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Will 3D printed medicine be a game changer in the pharma world?

Personalized medicine, the opposite of the “one size fits all” approach, has been gaining momentum in revolutionizing healthcare. But how can we create tailored drugs? One of the ways is using 3D printing, a technology that holds the key to customizing medications for individuals..

Three decades ago, 3D printers were large and expensive, but their costs have drastically reduced, making them more accessible. The pharmaceutical industry has caught on to this trend, utilizing 3D printers to produce various pharmaceutical products.

In 2015, the FDA approved the first 3D-printed tablet, Spritam, a reformulation of an anti-epileptic seizure drug. This success attracted other pharmaceutical companies to invest in developing 3D medicines, offering benefits such as shorter lead times, drug combinations, and lower costs.

The benefits of 3D-printed tailored medicine are substantial. It can significantly reduce active pharmaceutical ingredient (API) usage, up to 50%, and save working hours by up to 60% due to its formulation flexibility. On-demand production and immediate medicines are possible, making it cost-effective for products with limited shelf life.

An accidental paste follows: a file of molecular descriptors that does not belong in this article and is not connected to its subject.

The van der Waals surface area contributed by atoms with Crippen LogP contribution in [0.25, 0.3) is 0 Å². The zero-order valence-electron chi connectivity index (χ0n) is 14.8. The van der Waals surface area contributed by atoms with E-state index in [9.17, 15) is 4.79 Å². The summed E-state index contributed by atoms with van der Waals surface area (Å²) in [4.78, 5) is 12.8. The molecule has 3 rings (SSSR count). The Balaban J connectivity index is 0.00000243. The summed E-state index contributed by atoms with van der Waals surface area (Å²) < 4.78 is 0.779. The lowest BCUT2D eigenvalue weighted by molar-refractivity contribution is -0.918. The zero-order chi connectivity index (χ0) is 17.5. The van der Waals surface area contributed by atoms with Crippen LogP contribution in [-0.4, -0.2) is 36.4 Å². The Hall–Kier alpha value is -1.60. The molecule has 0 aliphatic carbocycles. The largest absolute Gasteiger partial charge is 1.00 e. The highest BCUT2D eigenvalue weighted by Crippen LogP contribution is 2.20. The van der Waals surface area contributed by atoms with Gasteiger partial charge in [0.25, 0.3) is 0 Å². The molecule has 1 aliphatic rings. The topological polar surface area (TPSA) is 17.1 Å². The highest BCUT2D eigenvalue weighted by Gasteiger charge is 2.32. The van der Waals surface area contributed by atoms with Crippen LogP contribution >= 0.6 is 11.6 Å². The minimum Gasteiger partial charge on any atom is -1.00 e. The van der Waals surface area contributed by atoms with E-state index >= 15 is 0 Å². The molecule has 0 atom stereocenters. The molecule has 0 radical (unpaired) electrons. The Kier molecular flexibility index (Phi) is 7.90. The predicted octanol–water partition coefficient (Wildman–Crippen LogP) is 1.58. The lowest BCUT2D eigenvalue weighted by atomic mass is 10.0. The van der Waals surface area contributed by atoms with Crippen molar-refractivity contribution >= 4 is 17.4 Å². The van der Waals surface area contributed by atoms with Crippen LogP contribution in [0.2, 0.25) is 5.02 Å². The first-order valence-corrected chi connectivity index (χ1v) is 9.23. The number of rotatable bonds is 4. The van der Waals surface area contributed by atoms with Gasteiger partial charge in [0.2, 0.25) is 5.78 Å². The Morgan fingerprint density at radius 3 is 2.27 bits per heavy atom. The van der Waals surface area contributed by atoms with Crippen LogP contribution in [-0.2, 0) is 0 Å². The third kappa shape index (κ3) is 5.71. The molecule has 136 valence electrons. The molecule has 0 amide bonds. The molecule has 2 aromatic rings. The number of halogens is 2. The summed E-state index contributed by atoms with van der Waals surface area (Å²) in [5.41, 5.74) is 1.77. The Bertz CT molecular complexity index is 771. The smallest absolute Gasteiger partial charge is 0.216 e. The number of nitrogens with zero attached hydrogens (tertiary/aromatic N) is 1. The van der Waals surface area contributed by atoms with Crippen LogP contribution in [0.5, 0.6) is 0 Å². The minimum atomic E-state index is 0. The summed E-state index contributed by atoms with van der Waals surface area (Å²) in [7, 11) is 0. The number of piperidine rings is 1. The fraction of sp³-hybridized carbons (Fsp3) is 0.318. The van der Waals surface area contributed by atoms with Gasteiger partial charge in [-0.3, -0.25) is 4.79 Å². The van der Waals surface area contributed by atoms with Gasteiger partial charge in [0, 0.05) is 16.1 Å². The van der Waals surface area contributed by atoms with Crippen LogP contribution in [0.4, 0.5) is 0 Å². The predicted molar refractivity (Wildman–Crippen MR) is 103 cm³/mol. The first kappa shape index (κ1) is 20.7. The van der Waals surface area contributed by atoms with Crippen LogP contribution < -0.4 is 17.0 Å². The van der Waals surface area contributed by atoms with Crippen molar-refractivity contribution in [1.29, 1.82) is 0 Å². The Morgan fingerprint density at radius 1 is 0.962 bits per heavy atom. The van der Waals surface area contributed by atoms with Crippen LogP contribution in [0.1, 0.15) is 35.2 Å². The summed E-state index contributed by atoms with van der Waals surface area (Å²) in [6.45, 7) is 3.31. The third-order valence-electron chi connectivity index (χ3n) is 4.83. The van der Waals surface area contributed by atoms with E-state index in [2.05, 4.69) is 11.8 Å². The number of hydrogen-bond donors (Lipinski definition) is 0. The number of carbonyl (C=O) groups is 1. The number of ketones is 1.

Combining multiple drugs into a single pill, known as “polypills,” is another advantage of 3D printing. Taking the right medication at the right time becomes more convenient and safer, ensuring proper treatment adherence. Traditional manufacturing methods make polypill production costly and time-consuming, while 3D printing provides a cheaper alternative.

However, 3D printed medicine also comes with potential risks. Regulatory challenges and cyber risks are areas that need attention. The FDA’s limited regulation of 3D printing poses challenges for ensuring product safety. Additionally, the vulnerability of printers to cyber attacks may lead to an increase in counterfeit medicine or exploitation of intellectual property.

While 3D-printed medicine has proven effective, it still has a long way to go before becoming widely used worldwide. The FDA has approved only a few products since 2015, indicating the need for further research and development to fully unlock its potential in the pharmaceutical industry.

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